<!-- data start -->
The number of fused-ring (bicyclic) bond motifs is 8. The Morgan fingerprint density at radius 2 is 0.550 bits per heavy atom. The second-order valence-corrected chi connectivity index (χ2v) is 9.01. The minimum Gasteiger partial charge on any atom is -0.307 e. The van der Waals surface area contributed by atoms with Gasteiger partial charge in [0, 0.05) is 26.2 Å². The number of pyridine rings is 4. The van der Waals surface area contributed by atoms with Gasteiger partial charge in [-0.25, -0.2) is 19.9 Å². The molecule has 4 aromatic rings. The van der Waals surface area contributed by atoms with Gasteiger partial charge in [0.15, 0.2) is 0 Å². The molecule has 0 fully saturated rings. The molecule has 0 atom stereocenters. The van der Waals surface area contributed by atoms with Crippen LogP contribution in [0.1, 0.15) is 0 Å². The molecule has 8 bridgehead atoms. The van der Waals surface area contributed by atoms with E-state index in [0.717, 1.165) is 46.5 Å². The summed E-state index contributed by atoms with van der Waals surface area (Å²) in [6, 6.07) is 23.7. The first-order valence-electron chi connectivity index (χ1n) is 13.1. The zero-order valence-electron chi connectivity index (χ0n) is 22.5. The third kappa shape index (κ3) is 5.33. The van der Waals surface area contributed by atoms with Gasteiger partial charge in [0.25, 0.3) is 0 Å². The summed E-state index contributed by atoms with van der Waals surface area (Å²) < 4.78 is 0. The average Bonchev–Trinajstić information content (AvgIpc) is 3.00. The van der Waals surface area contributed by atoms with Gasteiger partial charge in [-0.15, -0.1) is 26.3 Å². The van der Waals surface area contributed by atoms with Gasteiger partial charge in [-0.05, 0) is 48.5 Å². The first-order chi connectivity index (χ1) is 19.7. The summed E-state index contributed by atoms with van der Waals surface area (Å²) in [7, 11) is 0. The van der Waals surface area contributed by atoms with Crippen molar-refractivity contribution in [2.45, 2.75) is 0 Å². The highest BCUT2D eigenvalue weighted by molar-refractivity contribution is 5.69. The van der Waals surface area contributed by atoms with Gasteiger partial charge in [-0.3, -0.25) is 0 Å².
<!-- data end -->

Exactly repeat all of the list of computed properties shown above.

The number of fused-ring (bicyclic) bond motifs is 8. The Morgan fingerprint density at radius 2 is 0.550 bits per heavy atom. The second-order valence-corrected chi connectivity index (χ2v) is 9.01. The minimum Gasteiger partial charge on any atom is -0.307 e. The van der Waals surface area contributed by atoms with Gasteiger partial charge in [0, 0.05) is 26.2 Å². The number of pyridine rings is 4. The van der Waals surface area contributed by atoms with Gasteiger partial charge in [-0.25, -0.2) is 19.9 Å². The molecule has 4 aromatic rings. The van der Waals surface area contributed by atoms with Gasteiger partial charge in [0.15, 0.2) is 0 Å². The molecule has 0 fully saturated rings. The molecule has 0 atom stereocenters. The van der Waals surface area contributed by atoms with Crippen LogP contribution in [0.1, 0.15) is 0 Å². The molecule has 8 bridgehead atoms. The van der Waals surface area contributed by atoms with E-state index in [0.717, 1.165) is 46.5 Å². The summed E-state index contributed by atoms with van der Waals surface area (Å²) in [6, 6.07) is 23.7. The first-order valence-electron chi connectivity index (χ1n) is 13.1. The zero-order valence-electron chi connectivity index (χ0n) is 22.5. The third kappa shape index (κ3) is 5.33. The van der Waals surface area contributed by atoms with Gasteiger partial charge in [0.25, 0.3) is 0 Å². The summed E-state index contributed by atoms with van der Waals surface area (Å²) < 4.78 is 0. The average Bonchev–Trinajstić information content (AvgIpc) is 3.00. The van der Waals surface area contributed by atoms with Gasteiger partial charge in [-0.15, -0.1) is 26.3 Å². The van der Waals surface area contributed by atoms with Gasteiger partial charge in [-0.05, 0) is 48.5 Å². The first-order chi connectivity index (χ1) is 19.7. The summed E-state index contributed by atoms with van der Waals surface area (Å²) in [7, 11) is 0. The van der Waals surface area contributed by atoms with Crippen molar-refractivity contribution in [2.45, 2.75) is 0 Å². The highest BCUT2D eigenvalue weighted by molar-refractivity contribution is 5.69. The van der Waals surface area contributed by atoms with Gasteiger partial charge in [-0.3, -0.25) is 0 Å².